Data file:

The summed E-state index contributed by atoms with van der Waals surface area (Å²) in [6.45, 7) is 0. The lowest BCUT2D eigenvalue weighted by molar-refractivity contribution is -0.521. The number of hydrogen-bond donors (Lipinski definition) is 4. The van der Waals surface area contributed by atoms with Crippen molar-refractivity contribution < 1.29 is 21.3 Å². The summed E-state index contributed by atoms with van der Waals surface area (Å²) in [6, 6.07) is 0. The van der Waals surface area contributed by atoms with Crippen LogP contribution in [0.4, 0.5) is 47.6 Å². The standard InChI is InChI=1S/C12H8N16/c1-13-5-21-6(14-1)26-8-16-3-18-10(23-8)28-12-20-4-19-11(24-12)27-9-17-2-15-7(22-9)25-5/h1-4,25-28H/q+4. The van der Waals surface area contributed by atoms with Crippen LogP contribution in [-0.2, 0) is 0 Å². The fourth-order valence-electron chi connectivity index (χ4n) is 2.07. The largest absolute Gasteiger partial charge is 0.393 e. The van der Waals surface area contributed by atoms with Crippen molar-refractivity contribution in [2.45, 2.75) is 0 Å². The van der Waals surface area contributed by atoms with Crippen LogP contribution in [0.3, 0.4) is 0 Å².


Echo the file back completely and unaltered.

The summed E-state index contributed by atoms with van der Waals surface area (Å²) in [6.45, 7) is 0. The lowest BCUT2D eigenvalue weighted by molar-refractivity contribution is -0.521. The number of hydrogen-bond donors (Lipinski definition) is 4. The van der Waals surface area contributed by atoms with Crippen molar-refractivity contribution < 1.29 is 21.3 Å². The summed E-state index contributed by atoms with van der Waals surface area (Å²) in [6, 6.07) is 0. The van der Waals surface area contributed by atoms with Crippen LogP contribution in [0.4, 0.5) is 47.6 Å². The standard InChI is InChI=1S/C12H8N16/c1-13-5-21-6(14-1)26-8-16-3-18-10(23-8)28-12-20-4-19-11(24-12)27-9-17-2-15-7(22-9)25-5/h1-4,25-28H/q+4. The van der Waals surface area contributed by atoms with Crippen LogP contribution in [-0.2, 0) is 0 Å². The fourth-order valence-electron chi connectivity index (χ4n) is 2.07. The largest absolute Gasteiger partial charge is 0.393 e. The van der Waals surface area contributed by atoms with Crippen molar-refractivity contribution in [2.45, 2.75) is 0 Å². The van der Waals surface area contributed by atoms with Crippen LogP contribution in [0.3, 0.4) is 0 Å².